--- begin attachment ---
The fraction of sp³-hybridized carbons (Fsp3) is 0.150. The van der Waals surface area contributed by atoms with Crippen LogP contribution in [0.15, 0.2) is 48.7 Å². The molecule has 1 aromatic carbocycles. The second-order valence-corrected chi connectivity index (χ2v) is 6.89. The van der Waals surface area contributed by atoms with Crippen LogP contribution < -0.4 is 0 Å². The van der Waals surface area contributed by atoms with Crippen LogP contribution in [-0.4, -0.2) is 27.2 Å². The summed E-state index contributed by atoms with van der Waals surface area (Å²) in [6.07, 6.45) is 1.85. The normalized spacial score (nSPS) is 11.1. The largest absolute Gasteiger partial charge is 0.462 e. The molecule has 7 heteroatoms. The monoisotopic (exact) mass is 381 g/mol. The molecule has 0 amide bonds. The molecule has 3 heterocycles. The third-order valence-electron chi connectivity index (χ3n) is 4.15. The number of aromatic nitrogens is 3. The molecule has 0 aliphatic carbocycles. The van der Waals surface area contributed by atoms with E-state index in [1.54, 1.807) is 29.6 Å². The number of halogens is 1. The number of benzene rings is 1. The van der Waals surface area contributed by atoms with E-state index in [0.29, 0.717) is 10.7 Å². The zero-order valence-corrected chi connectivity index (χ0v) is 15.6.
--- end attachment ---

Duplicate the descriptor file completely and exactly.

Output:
The fraction of sp³-hybridized carbons (Fsp3) is 0.150. The van der Waals surface area contributed by atoms with Crippen LogP contribution in [0.15, 0.2) is 48.7 Å². The molecule has 1 aromatic carbocycles. The second-order valence-corrected chi connectivity index (χ2v) is 6.89. The van der Waals surface area contributed by atoms with Crippen LogP contribution < -0.4 is 0 Å². The van der Waals surface area contributed by atoms with Crippen LogP contribution in [-0.4, -0.2) is 27.2 Å². The summed E-state index contributed by atoms with van der Waals surface area (Å²) in [6.07, 6.45) is 1.85. The normalized spacial score (nSPS) is 11.1. The largest absolute Gasteiger partial charge is 0.462 e. The molecule has 7 heteroatoms. The monoisotopic (exact) mass is 381 g/mol. The molecule has 0 amide bonds. The molecule has 3 heterocycles. The third-order valence-electron chi connectivity index (χ3n) is 4.15. The number of aromatic nitrogens is 3. The molecule has 0 aliphatic carbocycles. The van der Waals surface area contributed by atoms with E-state index in [1.54, 1.807) is 29.6 Å². The number of halogens is 1. The number of benzene rings is 1. The van der Waals surface area contributed by atoms with E-state index in [0.29, 0.717) is 10.7 Å². The zero-order valence-corrected chi connectivity index (χ0v) is 15.6.